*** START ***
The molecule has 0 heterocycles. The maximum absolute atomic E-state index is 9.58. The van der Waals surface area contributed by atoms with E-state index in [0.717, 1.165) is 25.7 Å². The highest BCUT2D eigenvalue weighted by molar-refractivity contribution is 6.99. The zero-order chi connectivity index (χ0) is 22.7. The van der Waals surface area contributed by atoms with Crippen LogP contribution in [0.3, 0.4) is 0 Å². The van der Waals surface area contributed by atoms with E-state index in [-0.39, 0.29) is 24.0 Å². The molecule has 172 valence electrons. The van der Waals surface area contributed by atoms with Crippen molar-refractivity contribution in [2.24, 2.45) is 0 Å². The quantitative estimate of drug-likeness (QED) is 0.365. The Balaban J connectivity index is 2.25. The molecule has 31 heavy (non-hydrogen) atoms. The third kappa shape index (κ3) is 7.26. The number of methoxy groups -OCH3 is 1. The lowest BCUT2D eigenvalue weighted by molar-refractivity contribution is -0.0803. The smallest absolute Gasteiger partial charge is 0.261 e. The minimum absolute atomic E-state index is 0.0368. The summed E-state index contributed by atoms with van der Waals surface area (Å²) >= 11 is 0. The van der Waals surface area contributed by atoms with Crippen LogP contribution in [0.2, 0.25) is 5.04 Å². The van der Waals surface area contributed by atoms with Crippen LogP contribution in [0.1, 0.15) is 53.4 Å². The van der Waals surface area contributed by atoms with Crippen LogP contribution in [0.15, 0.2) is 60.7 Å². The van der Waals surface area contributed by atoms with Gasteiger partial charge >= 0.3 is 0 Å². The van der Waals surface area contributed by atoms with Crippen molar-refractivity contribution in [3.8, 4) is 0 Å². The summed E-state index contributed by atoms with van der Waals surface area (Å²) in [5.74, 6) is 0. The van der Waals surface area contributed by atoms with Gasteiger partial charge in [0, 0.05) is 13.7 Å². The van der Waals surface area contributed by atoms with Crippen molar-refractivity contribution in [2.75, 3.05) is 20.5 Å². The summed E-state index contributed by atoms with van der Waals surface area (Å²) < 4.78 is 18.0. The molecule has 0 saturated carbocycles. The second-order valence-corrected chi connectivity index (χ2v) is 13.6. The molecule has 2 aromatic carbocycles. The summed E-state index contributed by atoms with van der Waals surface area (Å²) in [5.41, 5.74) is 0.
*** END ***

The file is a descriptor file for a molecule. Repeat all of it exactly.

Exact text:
The molecule has 0 heterocycles. The maximum absolute atomic E-state index is 9.58. The van der Waals surface area contributed by atoms with E-state index in [0.717, 1.165) is 25.7 Å². The highest BCUT2D eigenvalue weighted by molar-refractivity contribution is 6.99. The zero-order chi connectivity index (χ0) is 22.7. The van der Waals surface area contributed by atoms with Crippen LogP contribution in [0.3, 0.4) is 0 Å². The van der Waals surface area contributed by atoms with E-state index in [-0.39, 0.29) is 24.0 Å². The molecule has 172 valence electrons. The van der Waals surface area contributed by atoms with Crippen molar-refractivity contribution in [2.24, 2.45) is 0 Å². The quantitative estimate of drug-likeness (QED) is 0.365. The Balaban J connectivity index is 2.25. The molecule has 31 heavy (non-hydrogen) atoms. The third kappa shape index (κ3) is 7.26. The number of methoxy groups -OCH3 is 1. The lowest BCUT2D eigenvalue weighted by molar-refractivity contribution is -0.0803. The smallest absolute Gasteiger partial charge is 0.261 e. The minimum absolute atomic E-state index is 0.0368. The summed E-state index contributed by atoms with van der Waals surface area (Å²) >= 11 is 0. The van der Waals surface area contributed by atoms with Crippen LogP contribution in [0.2, 0.25) is 5.04 Å². The van der Waals surface area contributed by atoms with Crippen LogP contribution in [0.1, 0.15) is 53.4 Å². The van der Waals surface area contributed by atoms with Crippen LogP contribution in [0.15, 0.2) is 60.7 Å². The van der Waals surface area contributed by atoms with Gasteiger partial charge >= 0.3 is 0 Å². The van der Waals surface area contributed by atoms with Crippen molar-refractivity contribution in [3.8, 4) is 0 Å². The summed E-state index contributed by atoms with van der Waals surface area (Å²) in [5.74, 6) is 0. The van der Waals surface area contributed by atoms with Gasteiger partial charge in [0, 0.05) is 13.7 Å². The van der Waals surface area contributed by atoms with Crippen molar-refractivity contribution in [2.75, 3.05) is 20.5 Å². The summed E-state index contributed by atoms with van der Waals surface area (Å²) < 4.78 is 18.0. The molecule has 0 saturated carbocycles. The second-order valence-corrected chi connectivity index (χ2v) is 13.6. The molecule has 2 aromatic carbocycles. The summed E-state index contributed by atoms with van der Waals surface area (Å²) in [5.41, 5.74) is 0.